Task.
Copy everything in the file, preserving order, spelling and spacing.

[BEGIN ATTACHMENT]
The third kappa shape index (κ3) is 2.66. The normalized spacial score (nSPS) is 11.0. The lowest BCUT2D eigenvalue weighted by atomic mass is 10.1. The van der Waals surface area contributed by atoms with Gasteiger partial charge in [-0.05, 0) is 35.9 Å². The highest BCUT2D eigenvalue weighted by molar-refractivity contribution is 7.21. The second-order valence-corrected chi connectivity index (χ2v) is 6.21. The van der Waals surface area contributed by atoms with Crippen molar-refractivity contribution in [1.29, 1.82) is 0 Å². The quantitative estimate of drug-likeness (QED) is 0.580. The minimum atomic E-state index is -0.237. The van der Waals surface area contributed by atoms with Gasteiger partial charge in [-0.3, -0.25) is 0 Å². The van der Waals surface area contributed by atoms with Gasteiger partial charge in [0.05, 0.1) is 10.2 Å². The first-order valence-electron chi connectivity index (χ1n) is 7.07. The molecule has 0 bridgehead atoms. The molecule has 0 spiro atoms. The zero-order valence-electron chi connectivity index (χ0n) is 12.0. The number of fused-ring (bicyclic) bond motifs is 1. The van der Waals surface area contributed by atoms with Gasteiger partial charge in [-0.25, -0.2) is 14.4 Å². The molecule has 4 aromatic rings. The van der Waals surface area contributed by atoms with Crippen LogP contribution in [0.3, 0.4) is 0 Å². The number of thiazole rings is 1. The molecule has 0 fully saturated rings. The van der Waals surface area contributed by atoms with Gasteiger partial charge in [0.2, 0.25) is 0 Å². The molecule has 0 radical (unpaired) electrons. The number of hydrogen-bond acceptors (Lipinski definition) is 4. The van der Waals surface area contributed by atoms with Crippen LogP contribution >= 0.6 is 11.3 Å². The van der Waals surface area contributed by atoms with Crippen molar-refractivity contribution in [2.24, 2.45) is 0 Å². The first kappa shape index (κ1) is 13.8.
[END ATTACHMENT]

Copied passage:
The third kappa shape index (κ3) is 2.66. The normalized spacial score (nSPS) is 11.0. The lowest BCUT2D eigenvalue weighted by atomic mass is 10.1. The van der Waals surface area contributed by atoms with Gasteiger partial charge in [-0.05, 0) is 35.9 Å². The highest BCUT2D eigenvalue weighted by molar-refractivity contribution is 7.21. The second-order valence-corrected chi connectivity index (χ2v) is 6.21. The van der Waals surface area contributed by atoms with Crippen molar-refractivity contribution in [1.29, 1.82) is 0 Å². The quantitative estimate of drug-likeness (QED) is 0.580. The minimum atomic E-state index is -0.237. The van der Waals surface area contributed by atoms with Gasteiger partial charge in [-0.3, -0.25) is 0 Å². The van der Waals surface area contributed by atoms with Gasteiger partial charge in [0.05, 0.1) is 10.2 Å². The first-order valence-electron chi connectivity index (χ1n) is 7.07. The molecule has 0 bridgehead atoms. The molecule has 0 spiro atoms. The zero-order valence-electron chi connectivity index (χ0n) is 12.0. The number of fused-ring (bicyclic) bond motifs is 1. The van der Waals surface area contributed by atoms with Gasteiger partial charge in [-0.25, -0.2) is 14.4 Å². The molecule has 4 aromatic rings. The van der Waals surface area contributed by atoms with Crippen LogP contribution in [0.3, 0.4) is 0 Å². The number of thiazole rings is 1. The molecule has 0 fully saturated rings. The van der Waals surface area contributed by atoms with Gasteiger partial charge in [0.2, 0.25) is 0 Å². The molecule has 0 radical (unpaired) electrons. The number of hydrogen-bond acceptors (Lipinski definition) is 4. The van der Waals surface area contributed by atoms with Crippen LogP contribution >= 0.6 is 11.3 Å². The van der Waals surface area contributed by atoms with Crippen molar-refractivity contribution in [2.24, 2.45) is 0 Å². The first kappa shape index (κ1) is 13.8.